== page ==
Director: Graham Hughes
Writer: Graham Hughes
Cast: Graham Hughes, Annabel Logan, Paddy Kondracki, Joma West
Producer: Graham Hughes
Cinematography: Kevin Walls
Editor: Graham Hughes
Cert: 15 (TBC)
Running time: 88mins
What’s the story: A documentary entitled Death of a Vlogger investigates the strange story surrounding a YouTube filmmaker, whose flat is seemingly haunted by a poltergeist.
What’s the verdict: Ironic for a film about the paranormal, Graham Hughes’ third directorial outing breathes fresh life into the mockumentary format. Wrapped in this initially standard looking horror mock-doc is an effective chiller and a blackly comic spin on social media stardom.
Graham (Hughes) is a likeable YouTuber, chasing fame through weekly vlogs, typically based around pratfalling. He hits pay dirt when capturing on camera an apparently supernatural event. Soon he and girlfriend Erin (Logan) are witness to other odd and destructive events in his flat.
Enlisting the help of Hawaiian shirt wearing YouTube psychic Steven (Kondracki), the three attempt to discover what’s going bump in the night. And put it online.
Taking his cue from Ghost Stories, Ghost Watch and Canadian found-footage drama The Dirties (plus a dash of J-horror), writer/director Hughes displays a genuine talent for spinning atmospheric tension out of his mundane setting.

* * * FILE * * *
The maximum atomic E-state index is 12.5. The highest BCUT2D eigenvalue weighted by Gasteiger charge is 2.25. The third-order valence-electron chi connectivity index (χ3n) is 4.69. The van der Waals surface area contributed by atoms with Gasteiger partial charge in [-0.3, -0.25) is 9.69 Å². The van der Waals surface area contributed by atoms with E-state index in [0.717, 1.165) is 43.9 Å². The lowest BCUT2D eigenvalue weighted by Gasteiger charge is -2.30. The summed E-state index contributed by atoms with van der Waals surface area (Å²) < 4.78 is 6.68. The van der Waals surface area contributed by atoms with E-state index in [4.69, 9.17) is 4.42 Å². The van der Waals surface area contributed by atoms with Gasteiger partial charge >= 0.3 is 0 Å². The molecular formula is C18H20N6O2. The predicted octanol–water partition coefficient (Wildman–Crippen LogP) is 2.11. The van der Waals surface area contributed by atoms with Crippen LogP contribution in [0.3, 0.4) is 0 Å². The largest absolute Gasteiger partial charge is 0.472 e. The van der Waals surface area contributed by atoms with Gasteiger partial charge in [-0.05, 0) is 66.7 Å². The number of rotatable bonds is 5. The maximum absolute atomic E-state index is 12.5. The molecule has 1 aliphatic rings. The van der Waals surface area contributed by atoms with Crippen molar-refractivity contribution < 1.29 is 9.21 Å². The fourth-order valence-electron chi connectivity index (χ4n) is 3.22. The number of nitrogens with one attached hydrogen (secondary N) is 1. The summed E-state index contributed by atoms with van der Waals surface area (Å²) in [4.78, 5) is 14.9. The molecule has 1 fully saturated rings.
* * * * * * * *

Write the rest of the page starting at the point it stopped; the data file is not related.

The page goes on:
YouTube footage of the hauntings uses background hallway shadows and subtly moving objects to generate nervous giggles. More spectacular shocks also benefit from the complacency amateur footage instills in the audience (chained-up bikes have rarely been so unsettling).
But, Death of a Vlogger bullseyes in Hughes’ canny script. Slow burning, it patiently establishes Graham, his circle of friends and the mockumentary format, before unleashing twists and turns, jolts and comedy. Online shaming and fake news are also woven into a plot that plays mind games with its audience.
Hughes can spin a decent campfire yarn and whip up unease at a moment’s notice. A prologue featuring that old favourite, something spooky in a photograph, sets the tone nicely. A possessed doll story recounted by ghost debunking journalist Alice (West) is spooky precisely because it shouldn’t be.
Naturalistic performances from all involved (including irate extras) sell the shocks and the laughs, and paper over budgetary restrictions: early on Graham notes with relief that the malevolent spirit spared the expensive flat-screen telly and laptop when trashing his living room.
Not as terrifying as that Fyre island doc, but this horror-comedy winner should scare up all the right reactions.